New published research from Professor Douglas MacMillan of the University of Kent’s School of Anthropology and Conservation has shed light on one of the most contentious issues in global conservation – the sale of skin, blubber and meat from whales caught accidentally.
In South Korea, commercial and subsistence whaling have been illegal since 1986, although domestic sales of protected Common Minke J products are allowed if the whales are caught accidently. However, due to the high price of whale meat these regulations are believed by conservation groups to have encouraged ‘deliberate by-catch’, whereby whales are intentionally killed through drowning and other means or left to die by fishermen when they become trapped in their nets, for financial gain.
Consequently, during the past ten years alone, cetacean by-catch in South Korean waters has accounted for 33 percent of global whale mortality from by-catch – a level that has allowed a thriving business and culture based on the consumption of whale meat to develop in South Korea.
Based on price data from whale meat auctions, official by-catch harvest statistics and information taken from interviews with local fishermen, maritime police and restaurant owners, Professor MacMillan believes that deliberate by-catch may take place but not at a significant scale. However, this legal ‘loophole’ may have also encouraged the illegal hunting of whales by criminal gangs using specially adapted fishing boats. As evidence, Professor MacMillan points to the marked fall in whale meat prices in South Korea between 2006 and 2010, a time when by-catch rates were relatively stable. ‘This fall in price,’ he said, ‘at a time when demand for whale meat was increasing and the supply from by-caught whales was steady, can only be explained by a rapid and substantial increase in whale meat illegally sourced. Illegal whaling rather than by-catch may actually be the more serious threat to the survival of the J-stock Minke whale in Korean waters.’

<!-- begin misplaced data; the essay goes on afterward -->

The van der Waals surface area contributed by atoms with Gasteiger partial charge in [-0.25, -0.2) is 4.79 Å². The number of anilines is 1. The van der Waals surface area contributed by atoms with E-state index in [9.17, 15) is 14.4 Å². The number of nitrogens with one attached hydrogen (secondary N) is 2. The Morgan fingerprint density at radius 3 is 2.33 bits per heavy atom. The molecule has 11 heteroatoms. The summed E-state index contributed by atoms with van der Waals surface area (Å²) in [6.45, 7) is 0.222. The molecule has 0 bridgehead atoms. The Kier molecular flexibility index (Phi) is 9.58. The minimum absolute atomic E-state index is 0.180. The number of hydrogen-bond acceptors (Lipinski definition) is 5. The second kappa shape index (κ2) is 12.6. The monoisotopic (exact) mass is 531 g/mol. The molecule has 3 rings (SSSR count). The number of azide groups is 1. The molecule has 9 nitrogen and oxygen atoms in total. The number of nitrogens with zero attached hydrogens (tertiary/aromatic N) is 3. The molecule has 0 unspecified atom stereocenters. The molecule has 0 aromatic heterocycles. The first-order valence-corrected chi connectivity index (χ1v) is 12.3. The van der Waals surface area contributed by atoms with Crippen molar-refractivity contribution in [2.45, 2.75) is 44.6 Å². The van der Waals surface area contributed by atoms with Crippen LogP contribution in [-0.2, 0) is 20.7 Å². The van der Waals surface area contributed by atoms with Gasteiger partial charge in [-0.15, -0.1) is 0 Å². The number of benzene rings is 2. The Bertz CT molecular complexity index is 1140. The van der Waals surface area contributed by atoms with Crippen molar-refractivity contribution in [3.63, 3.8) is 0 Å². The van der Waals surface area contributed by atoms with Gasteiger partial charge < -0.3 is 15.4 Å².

Professor MacMillan also concluded that, despite most local people being sympathetic to the notion of cetacean conservation, the intensity of local feeling about the cultural role of whale meat and the potential for by-catch to provide fishermen with significant additional income at a time when catches are diminishing are such that it is probably not politically feasible for the South Korean government to prohibit the trade in by-caught whale meat.
‘Instead,’ he said, ‘the best immediate strategy would be to significantly improve the monitoring and management of the by-catch trade to reduce opportunities for illegal meat to be traded.
‘Another option would be to reduce the financial incentive for deliberate by-catch and illegal hunting by introducing a tax on the sale of whale products at auction, with revenues raised being reinvested in a local community fund and used to provide fishermen with equipment such as ‘pingers’ which will help avoid accidental and costly whale entanglements with fishing nets.’
The implications of this research goes beyond the issue of ceteacean by-catch as it highlights the difficulties of attempting to protect endangered species using poorly designed laws and enforcement measures arising from international agreements that are in direct conflict with local economic forces.
This study was conducted during the summer of 2007 in four towns situated on the south east coast of the Korean peninsula, all with a strong connection to by-catch: Guryongpo, Yangpo, Jeongja and Jangsaengpo. In 2010, follow-up interviews were conducted with some of the interviewees in order to reflect recent changes and update relevant data sets.
‘Cetacean by-Catch in the Korean Peninsula—by Chance or by Design?’ (Douglas MacMillan and Jeonghee Han, University of Kent) is available atwww.springerlink.com/content/b540k53252425321
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